Wherever you go
there’s always someone Jewish–
even in Nica.
There’s another Haiku for you.
According to research my dad did before arriving, there are about 50 Jews currently living in Nicaragua. My dad joked that by going to Nica, I would be increasing the Jewish population by 2%. Well, Dad, I managed to find about all 50 of them at in a quiet Masayan neighborhood for a Passover Seder one Monday night in April.
It was an eclectic group. There were three Peace Corps Volunteers, one USAID worker, two Israeli bicyclists that just happened to find themselves in Nicaragua during Passover, a group of New York high school students that were building houses here for a week, Nicaraguan Jewish families–some from the Atlantic Coast, others from the Pacific, an Australian couple working in Managua, the owner of the Imagine Cafe in Granada (I took a photo of it once while passing by), as well as our fearless leader, Carlos, who was kind enough to open up his home to all of us during Passover.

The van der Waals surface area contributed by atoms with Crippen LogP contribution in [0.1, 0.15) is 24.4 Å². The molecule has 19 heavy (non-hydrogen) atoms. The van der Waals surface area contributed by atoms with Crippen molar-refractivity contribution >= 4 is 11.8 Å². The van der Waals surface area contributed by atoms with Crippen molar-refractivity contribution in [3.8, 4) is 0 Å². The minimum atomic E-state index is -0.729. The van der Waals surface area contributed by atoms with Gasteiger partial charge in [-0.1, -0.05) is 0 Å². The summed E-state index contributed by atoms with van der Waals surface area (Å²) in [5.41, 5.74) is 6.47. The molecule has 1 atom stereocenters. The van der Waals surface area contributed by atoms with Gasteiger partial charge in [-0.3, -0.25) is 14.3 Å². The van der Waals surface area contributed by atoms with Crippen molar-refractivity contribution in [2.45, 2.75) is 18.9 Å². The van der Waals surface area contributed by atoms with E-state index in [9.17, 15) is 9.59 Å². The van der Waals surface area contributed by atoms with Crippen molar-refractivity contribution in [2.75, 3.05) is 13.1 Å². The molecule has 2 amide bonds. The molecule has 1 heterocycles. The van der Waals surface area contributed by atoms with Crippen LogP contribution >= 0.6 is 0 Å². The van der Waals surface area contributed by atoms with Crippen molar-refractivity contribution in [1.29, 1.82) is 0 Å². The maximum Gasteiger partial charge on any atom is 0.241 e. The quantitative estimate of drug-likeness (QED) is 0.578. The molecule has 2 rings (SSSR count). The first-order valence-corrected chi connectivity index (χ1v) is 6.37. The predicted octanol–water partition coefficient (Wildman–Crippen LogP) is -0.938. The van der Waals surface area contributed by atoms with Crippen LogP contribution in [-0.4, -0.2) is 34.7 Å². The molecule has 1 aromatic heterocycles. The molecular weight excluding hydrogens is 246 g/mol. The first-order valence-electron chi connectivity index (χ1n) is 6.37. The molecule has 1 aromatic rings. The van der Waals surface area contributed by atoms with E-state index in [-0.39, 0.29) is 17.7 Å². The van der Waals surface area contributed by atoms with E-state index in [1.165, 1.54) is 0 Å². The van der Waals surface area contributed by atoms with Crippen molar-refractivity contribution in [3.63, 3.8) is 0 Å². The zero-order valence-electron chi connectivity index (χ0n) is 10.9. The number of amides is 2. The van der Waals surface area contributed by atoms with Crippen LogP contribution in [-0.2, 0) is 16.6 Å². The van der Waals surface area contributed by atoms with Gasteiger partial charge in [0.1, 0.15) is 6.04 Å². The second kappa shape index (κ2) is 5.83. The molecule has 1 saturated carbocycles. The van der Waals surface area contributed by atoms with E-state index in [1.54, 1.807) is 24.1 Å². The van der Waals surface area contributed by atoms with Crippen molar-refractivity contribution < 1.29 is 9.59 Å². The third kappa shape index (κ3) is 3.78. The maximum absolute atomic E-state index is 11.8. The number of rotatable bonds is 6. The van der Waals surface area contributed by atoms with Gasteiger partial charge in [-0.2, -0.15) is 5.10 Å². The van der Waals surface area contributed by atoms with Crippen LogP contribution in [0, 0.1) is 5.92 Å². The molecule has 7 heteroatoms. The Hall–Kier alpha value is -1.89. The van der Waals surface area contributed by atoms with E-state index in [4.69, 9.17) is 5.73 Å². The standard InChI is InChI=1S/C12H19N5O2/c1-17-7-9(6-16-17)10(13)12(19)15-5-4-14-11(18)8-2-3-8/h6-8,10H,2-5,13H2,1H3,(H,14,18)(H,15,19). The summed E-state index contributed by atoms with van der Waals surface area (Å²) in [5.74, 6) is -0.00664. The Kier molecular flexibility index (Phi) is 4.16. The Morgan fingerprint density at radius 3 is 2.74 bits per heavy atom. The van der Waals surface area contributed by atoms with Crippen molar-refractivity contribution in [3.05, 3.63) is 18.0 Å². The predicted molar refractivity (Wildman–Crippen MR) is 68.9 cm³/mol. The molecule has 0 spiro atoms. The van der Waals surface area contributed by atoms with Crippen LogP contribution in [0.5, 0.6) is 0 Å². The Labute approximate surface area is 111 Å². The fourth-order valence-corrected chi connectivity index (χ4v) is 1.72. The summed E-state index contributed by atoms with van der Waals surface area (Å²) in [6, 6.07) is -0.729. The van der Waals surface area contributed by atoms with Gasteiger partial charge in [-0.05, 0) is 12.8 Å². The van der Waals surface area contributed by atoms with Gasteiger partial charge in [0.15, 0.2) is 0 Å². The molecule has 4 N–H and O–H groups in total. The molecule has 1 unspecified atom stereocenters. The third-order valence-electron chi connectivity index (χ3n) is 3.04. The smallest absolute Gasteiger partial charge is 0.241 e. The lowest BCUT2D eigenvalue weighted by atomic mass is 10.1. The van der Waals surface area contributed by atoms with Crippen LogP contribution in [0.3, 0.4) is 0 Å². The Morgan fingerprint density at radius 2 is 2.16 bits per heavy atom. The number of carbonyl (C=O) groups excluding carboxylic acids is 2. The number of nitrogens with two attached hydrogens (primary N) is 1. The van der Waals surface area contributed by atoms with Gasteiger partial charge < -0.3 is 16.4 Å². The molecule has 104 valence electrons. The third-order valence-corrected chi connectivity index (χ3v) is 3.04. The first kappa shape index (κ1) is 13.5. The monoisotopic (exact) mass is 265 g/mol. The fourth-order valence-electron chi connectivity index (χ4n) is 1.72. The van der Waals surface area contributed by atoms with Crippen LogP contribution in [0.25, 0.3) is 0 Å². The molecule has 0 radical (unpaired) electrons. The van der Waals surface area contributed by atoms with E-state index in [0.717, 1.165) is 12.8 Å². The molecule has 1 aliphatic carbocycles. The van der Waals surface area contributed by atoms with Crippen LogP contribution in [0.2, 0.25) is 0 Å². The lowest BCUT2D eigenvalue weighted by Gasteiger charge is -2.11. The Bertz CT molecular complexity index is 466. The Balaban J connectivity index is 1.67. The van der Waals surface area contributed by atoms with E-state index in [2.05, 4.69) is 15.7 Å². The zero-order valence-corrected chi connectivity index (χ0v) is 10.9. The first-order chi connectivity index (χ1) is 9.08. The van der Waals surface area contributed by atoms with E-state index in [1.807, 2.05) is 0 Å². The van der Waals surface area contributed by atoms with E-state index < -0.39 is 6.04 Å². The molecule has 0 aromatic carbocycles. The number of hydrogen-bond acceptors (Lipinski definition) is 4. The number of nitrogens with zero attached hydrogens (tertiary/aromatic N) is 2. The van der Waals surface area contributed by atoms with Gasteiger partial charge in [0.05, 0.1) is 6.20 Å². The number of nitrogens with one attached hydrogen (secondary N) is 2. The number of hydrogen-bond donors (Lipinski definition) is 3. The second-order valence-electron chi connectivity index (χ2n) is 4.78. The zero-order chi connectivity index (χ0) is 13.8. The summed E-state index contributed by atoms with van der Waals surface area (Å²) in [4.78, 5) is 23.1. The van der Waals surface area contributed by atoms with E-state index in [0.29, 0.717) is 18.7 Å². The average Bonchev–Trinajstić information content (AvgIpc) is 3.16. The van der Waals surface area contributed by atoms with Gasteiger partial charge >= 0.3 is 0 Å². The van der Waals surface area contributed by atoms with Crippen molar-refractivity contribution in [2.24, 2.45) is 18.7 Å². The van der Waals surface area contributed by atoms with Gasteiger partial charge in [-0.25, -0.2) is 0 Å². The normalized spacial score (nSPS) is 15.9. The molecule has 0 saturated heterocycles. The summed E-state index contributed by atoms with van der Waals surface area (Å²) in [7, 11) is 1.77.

The Passover included all of the usual elements of a Passover Seder, but sometimes, with a distinctive Nicaraguan twist.
There was the standard Seder Plate:
The Hagaddah (with Spanish in lieu of English):
And a long dinner table (even though la luz se fue una vez and sometimes mangoes fell from the tree above the table.) This is Alyssa and me when the lights went out:
And of course, there was a spirited round of Dayenu. You can see Carlos waving the horseradish in the background at the head of the table:
When Alyssa and I left, we were driven by the Israeli diplomatic presence, Arthur, to a Returned Peace Corps Volunteer and a USAID worker’s home in Managua to stay the night. Overall, was a really great experience and I hope to make my way back next year. Plus, when I went back to site, I went equipped with my own box of fresh Israeli matzah. Que rico.